QUITE naturally, I've had a few Christmas related Ohrwurms over the past couple of weeks. There's been Jingle Bell Rock; Frosty The Snowman; The Beach Boys' wonderful Little Saint Nick; and my guilty pleasure, Mariah Carey's All I Want For Christmas Is You (I know I shouldn't, but I do).
  I'm assuming that your feelings about Christmas Time (Don't Let The Bells End) depend on how you feel about The Darkness in general. I like them, and I like this, even if it does sound like a b-side that's been tarted up with a few Christmassy lyrics.
  Anyway, I was on the S Bahn this morning, going to a far off district where there's a shop that sells Brit food (gotta have some Quality Street at Christmas, haven't you?). This song had its foot on the monitor on the stage inside my brain, rockin' away, when two buskers got on the carriage I was in and stood right next to me. The Darkness were soon to be fighting a losing battle, as these chaps began to play a guitar and mandolin version of Dream A Little Dream.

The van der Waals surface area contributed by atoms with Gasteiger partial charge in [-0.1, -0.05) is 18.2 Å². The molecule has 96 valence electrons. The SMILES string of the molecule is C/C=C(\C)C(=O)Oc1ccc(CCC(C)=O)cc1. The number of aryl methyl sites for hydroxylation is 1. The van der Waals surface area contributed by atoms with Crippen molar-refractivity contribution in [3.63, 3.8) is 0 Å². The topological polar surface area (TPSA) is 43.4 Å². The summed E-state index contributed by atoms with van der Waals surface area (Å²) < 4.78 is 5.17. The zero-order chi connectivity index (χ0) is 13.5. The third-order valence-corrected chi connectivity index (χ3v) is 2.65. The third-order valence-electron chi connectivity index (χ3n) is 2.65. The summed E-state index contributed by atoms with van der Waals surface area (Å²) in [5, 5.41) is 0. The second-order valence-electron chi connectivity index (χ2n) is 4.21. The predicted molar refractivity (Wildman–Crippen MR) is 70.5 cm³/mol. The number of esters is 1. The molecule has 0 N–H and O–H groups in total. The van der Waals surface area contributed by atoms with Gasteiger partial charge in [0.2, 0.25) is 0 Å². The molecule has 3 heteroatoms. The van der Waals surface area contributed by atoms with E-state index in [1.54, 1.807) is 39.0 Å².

I can handle buskers who are playing in places where you move past them. In train stations, outside C&A, etc., but when they stand next to you on a moving train in an enclosed carriage, with no espace route, it seems frightfully presumptuous and a little bit rude. Maybe someone in that carriage was allergic to the mandolin (not me; I'm allergic to the saxophone, the most dreadful instrument of all time); maybe someone was breaking up with their loved one on the mobile telephone at the time (right before Christmas? you cruel cold-hearted bastard!), and the last thing you'd need at a time like that would be to have someone playing Dream A Little Dream in the background.
  Thankfully, by the time I was out on the street, The Darkness had returned.
Monday 22 December 2003